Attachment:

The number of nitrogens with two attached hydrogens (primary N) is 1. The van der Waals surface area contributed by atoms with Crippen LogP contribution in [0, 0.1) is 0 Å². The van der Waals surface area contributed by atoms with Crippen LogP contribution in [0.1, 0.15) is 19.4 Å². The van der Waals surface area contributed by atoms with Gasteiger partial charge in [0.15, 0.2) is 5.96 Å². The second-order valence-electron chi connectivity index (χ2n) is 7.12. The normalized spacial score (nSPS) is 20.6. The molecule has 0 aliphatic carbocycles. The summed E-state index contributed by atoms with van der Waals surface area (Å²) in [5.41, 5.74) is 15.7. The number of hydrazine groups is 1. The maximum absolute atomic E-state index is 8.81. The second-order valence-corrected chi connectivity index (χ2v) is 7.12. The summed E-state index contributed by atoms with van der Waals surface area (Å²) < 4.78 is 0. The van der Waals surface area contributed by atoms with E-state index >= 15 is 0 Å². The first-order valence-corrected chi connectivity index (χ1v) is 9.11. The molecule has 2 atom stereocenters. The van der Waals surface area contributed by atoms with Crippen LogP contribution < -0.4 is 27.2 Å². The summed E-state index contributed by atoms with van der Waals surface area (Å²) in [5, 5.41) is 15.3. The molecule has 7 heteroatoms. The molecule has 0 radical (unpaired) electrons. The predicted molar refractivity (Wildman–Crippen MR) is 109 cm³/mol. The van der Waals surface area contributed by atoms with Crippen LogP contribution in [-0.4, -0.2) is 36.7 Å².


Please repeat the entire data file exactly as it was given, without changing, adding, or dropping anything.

The number of nitrogens with two attached hydrogens (primary N) is 1. The van der Waals surface area contributed by atoms with Crippen LogP contribution in [0, 0.1) is 0 Å². The van der Waals surface area contributed by atoms with Crippen LogP contribution in [0.1, 0.15) is 19.4 Å². The van der Waals surface area contributed by atoms with Gasteiger partial charge in [0.15, 0.2) is 5.96 Å². The second-order valence-electron chi connectivity index (χ2n) is 7.12. The normalized spacial score (nSPS) is 20.6. The molecule has 0 aliphatic carbocycles. The summed E-state index contributed by atoms with van der Waals surface area (Å²) in [5.41, 5.74) is 15.7. The number of hydrazine groups is 1. The maximum absolute atomic E-state index is 8.81. The second-order valence-corrected chi connectivity index (χ2v) is 7.12. The summed E-state index contributed by atoms with van der Waals surface area (Å²) < 4.78 is 0. The van der Waals surface area contributed by atoms with E-state index >= 15 is 0 Å². The first-order valence-corrected chi connectivity index (χ1v) is 9.11. The molecule has 2 atom stereocenters. The van der Waals surface area contributed by atoms with Crippen LogP contribution < -0.4 is 27.2 Å². The summed E-state index contributed by atoms with van der Waals surface area (Å²) in [5, 5.41) is 15.3. The molecule has 7 heteroatoms. The molecule has 0 radical (unpaired) electrons. The predicted molar refractivity (Wildman–Crippen MR) is 109 cm³/mol. The van der Waals surface area contributed by atoms with Crippen LogP contribution in [-0.4, -0.2) is 36.7 Å².